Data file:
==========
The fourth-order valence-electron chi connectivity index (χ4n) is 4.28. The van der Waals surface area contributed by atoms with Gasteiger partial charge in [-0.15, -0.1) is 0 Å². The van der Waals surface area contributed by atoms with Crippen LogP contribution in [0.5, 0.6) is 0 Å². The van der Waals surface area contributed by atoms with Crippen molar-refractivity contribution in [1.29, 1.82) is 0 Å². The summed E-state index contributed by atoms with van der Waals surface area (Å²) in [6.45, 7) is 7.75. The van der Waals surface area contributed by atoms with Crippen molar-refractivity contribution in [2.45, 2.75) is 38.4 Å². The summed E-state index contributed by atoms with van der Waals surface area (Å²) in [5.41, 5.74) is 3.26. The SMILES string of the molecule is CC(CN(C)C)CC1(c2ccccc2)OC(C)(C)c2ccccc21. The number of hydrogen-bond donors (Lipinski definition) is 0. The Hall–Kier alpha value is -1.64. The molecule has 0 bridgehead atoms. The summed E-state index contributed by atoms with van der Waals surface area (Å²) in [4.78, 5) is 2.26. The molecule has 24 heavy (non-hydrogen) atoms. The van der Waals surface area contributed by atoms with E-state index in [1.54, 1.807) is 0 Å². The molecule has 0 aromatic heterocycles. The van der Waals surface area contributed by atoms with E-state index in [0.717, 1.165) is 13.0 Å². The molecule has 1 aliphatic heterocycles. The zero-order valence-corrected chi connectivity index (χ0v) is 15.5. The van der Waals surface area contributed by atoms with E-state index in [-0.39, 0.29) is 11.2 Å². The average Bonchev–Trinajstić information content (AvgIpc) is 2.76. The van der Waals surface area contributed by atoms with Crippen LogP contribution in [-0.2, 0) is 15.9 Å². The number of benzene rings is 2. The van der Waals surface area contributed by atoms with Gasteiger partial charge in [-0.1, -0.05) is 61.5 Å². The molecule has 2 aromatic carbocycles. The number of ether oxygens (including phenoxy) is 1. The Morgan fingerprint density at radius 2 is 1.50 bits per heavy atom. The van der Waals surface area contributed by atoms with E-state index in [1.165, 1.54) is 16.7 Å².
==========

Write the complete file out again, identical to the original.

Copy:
The fourth-order valence-electron chi connectivity index (χ4n) is 4.28. The van der Waals surface area contributed by atoms with Gasteiger partial charge in [-0.15, -0.1) is 0 Å². The van der Waals surface area contributed by atoms with Crippen LogP contribution in [0.5, 0.6) is 0 Å². The van der Waals surface area contributed by atoms with Crippen molar-refractivity contribution in [1.29, 1.82) is 0 Å². The summed E-state index contributed by atoms with van der Waals surface area (Å²) in [6.45, 7) is 7.75. The van der Waals surface area contributed by atoms with Crippen molar-refractivity contribution in [2.45, 2.75) is 38.4 Å². The summed E-state index contributed by atoms with van der Waals surface area (Å²) in [5.41, 5.74) is 3.26. The SMILES string of the molecule is CC(CN(C)C)CC1(c2ccccc2)OC(C)(C)c2ccccc21. The number of hydrogen-bond donors (Lipinski definition) is 0. The Hall–Kier alpha value is -1.64. The molecule has 0 bridgehead atoms. The summed E-state index contributed by atoms with van der Waals surface area (Å²) in [4.78, 5) is 2.26. The molecule has 24 heavy (non-hydrogen) atoms. The van der Waals surface area contributed by atoms with E-state index in [1.54, 1.807) is 0 Å². The molecule has 0 aromatic heterocycles. The van der Waals surface area contributed by atoms with E-state index in [0.717, 1.165) is 13.0 Å². The molecule has 1 aliphatic heterocycles. The zero-order valence-corrected chi connectivity index (χ0v) is 15.5. The van der Waals surface area contributed by atoms with E-state index in [-0.39, 0.29) is 11.2 Å². The average Bonchev–Trinajstić information content (AvgIpc) is 2.76. The van der Waals surface area contributed by atoms with Crippen LogP contribution in [-0.2, 0) is 15.9 Å². The number of benzene rings is 2. The van der Waals surface area contributed by atoms with Gasteiger partial charge in [-0.1, -0.05) is 61.5 Å². The molecule has 2 aromatic carbocycles. The number of ether oxygens (including phenoxy) is 1. The Morgan fingerprint density at radius 2 is 1.50 bits per heavy atom. The van der Waals surface area contributed by atoms with E-state index in [1.165, 1.54) is 16.7 Å².